“I make reds and I make a rose, I have five different varietals and five or six blends, so I’ll have around 12 of my own wines then and will pour certain bottles certain nights. I also want to get a hold of my winemaking buddies and get their white wines in here, too” Deem said.

Pair that wine with a slice of pizza from the specialty woodfired pizza oven Stone bought for the property.

“A stone oven is so amazing because you have the heat from the stone, the air, like a convection oven, and then the heat coming directly from the flame so it doesn’t take very long to make anything. The aromas are amazing, too. We use peach wood and cherry wood from the Western Slope and it gets everyone’s senses going,” Ridout said.

Lauren Ridout of Slapped Woodfired Pizza poses with one of the creations made in the specialty oven on site.
Madison Rahhal/Special to the Daily

In addition to the woodfired pizza, Ridout’s menu is fresh and healthy. They also serve breakfast on Saturdays and Sundays.

“I strive for 100% non-GMO and organic every chance we get, and we have just been positively surprised at everyone’s reactions,” Ridout said.

 Everything on the menu is plant-based but Ridout doesn’t let that take center stage.

“Putting it in a category of vegan or plant-based beforehand can put a different connotation on the customer’s experience. I just want them to try the food, love the food and then talk to me about it. I’ll even say, ‘if you don’t like it, I’ll buy it’ and not one time have I had someone say that they don’t like it,” Ridout said.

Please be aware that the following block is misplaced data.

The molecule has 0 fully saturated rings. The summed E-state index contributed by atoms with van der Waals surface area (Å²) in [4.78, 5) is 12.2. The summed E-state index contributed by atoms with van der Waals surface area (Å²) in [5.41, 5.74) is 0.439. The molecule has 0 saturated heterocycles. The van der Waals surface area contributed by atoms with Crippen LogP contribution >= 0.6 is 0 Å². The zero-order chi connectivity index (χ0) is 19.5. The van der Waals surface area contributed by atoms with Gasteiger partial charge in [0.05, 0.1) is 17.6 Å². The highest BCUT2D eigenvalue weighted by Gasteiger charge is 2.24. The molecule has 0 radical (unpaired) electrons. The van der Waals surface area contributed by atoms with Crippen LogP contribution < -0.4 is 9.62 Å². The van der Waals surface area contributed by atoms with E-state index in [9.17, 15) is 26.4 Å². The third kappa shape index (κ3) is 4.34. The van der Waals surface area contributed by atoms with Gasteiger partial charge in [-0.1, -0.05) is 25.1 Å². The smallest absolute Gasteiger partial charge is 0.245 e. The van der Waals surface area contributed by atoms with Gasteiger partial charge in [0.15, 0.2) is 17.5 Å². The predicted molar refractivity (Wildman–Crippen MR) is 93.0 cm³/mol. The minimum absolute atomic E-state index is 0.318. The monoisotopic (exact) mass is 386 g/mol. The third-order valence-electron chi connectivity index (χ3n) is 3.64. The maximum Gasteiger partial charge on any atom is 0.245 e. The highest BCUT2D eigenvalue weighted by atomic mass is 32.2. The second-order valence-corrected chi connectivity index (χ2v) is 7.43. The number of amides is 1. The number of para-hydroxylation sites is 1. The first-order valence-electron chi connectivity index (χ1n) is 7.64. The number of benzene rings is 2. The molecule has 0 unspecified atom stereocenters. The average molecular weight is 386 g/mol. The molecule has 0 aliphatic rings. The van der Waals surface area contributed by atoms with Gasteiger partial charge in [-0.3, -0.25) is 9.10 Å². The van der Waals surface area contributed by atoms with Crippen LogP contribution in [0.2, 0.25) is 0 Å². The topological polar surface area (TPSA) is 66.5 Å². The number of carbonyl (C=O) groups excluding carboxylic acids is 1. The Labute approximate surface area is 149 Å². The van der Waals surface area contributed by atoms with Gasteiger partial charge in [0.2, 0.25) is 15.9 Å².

A stone oven cooks the food from the heat of the stone, the air and the flame.
Madison Rahhal/Special to the Daily

Rounding out the team at Agora is Rob Kelly-Goss, a friend of Stone’s since they were 15 years old back in Little Rock, Arkansas. The pair came out to the Vail Valley in 1988 and stayed for the Alpine World Ski Championships in 1989 and Stone never left.

“Larry called me and asked if I wanted to help out at Agora and I didn’t blink an eye,” Kelly-Goss said.

Kelly-Goss is the artist in residence and in addition to the artwork he does for the marketing materials and the art projects at Agora he helps out where he can.

“I’m kinda the front of the house guy who rounds out the team,” he said.  

Kelly-Goss did all of the artwork on the sign when you enter the Agora that lets you know about all of the other restaurants in town, and there are QR codes allowing you to order your food and drinks and bring them into Agora if you want something different than the Slapped Woodfired Pizza or the Wild Mountain Cellars wine.

Rob Kelly-Goss’ shadow box is one of the art projects he’s working on at the Agora.
Tricia Swenson/Special to the Daily